From smart prosthetics and human-machine interfaces, to lightweight satellite-mounted electronics and advanced RF devices, the domain of additively manufactured electronics (AME) is attracting attention across a range of industry sectors.
Additively Manufactured Electronics is the innovative technology that is paving the way for Industry 4.0 production techniques. AME removes many of the challenges of the intensive traditional Printed Circuit Boards (PCB) manufacturing, cutting down time and costs while allowing completely new designs and free-form structures.
The process involves 3D printing of circuit boards in layers by inkjet deposition of both metal and polymer materials simultaneously. Through this process, components can be embedded and printed within the boards. Instead of housing chips and other electrical components on a single layer of circuitry, multiple layers can be used in boards that can be highly complex. This provides manufacturers and researchers with the opportunity to change the shape of a range of equipment and devices, to improve operational efficiency and effectiveness.
And the applications of the technology are endless:
- Miniaturized and compact PCBs
- 3D integrated antennas and radio frequency SiP
- Cell cultivation equipment and Microfluidics biocompatible devices
- Wearable sensors and medical devices
- Lightweight manufacturing part development
- Multi-sensor testing devices
….and the list goes on and on. Whether in the domains of defence and aerospace or in biomedical device development, manufacturing, mining or simply basic engineering research, the value proposition of AME is in miniaturisation and in reducing costs and time of production, through optimisation of materials and space used.
But to generate these innovations, an additively manufactured electronics 3D printer is needed.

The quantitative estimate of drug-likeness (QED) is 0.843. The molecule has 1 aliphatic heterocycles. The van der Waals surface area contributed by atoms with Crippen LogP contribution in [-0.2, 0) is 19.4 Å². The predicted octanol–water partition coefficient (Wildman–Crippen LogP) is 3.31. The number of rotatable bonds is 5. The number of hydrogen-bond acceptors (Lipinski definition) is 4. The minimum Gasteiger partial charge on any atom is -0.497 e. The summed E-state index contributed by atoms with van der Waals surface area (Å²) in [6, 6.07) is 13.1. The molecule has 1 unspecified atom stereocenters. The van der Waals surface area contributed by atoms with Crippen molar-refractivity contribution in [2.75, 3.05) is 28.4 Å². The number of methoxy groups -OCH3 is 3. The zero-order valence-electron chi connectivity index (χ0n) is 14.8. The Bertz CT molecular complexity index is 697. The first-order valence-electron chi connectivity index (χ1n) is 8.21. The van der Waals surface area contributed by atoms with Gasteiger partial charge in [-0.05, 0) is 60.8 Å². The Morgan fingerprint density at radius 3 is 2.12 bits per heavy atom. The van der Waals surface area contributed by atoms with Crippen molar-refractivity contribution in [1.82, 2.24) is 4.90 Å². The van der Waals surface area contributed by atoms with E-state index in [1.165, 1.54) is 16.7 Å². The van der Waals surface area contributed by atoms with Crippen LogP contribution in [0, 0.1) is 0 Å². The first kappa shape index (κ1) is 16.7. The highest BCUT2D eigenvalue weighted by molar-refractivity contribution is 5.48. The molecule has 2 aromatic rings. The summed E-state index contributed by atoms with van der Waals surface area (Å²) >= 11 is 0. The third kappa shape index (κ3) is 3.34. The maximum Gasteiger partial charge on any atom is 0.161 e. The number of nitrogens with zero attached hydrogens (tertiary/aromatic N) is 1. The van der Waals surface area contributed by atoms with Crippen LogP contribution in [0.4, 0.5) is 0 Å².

Nano Dimension’s Dragonfly IV is a multi-material 3D printing system able to craft functional circuit boards and electronic devices within hours. The machine is already in use in companies such as L3Harris (aerospace engineering) and Piezokin (biomedical devices), as well as the US military and in university-based engineering research centres around the world.
In Australia, for instance, Nano Dimension is working with University of Technology Sydney, hosting the DragonFly IV 3D printer in their advanced additive manufacturing facility – UTS ProtoSpace, where it is used for cutting edge radio frequency research. They also plan to work with the UTS Motorsports Electric group within the university to help experiment around circuitry for improved navigation as well as ultralight part development.
Australian Country Manager, Omer Tangi, says that organisations across the nation are in a race to build products that will sustain their productivity. “There’s a clear investment priority right now, in experimentation and prototyping, particularly in aerospace and biomedical device sectors,” he said. “We are fortunate here in Australia to have some great minds imagining the future of technologies in these industries. But nothing beats taking a concept and making it real.”
UTS researcher, Dr Yang Yang agrees. “When a product specification is printed with AME technologies and is demonstrated to work, you have physical proof of what is possible,” he said. “This is wonderful for research, but it’s also incredibly powerful for product development.”
Nano Dimension is supporting the Modern Manufacturing Expo in Sydney, and will have the Dragonfly IV on display. Attendees to the expo will be encouraged to submit a design for printing on-site, and will be able to learn about other products in the Nano Dimension set.
To make an appointment with Country Manager, Omer Tangi, or with one of Nano Dimension’s AME experts, visit: www.nano-di.com/events/modern-manufacturing-expo or register for the Modern Manufacturing Expo here: modernmanufacturingexpo.com/register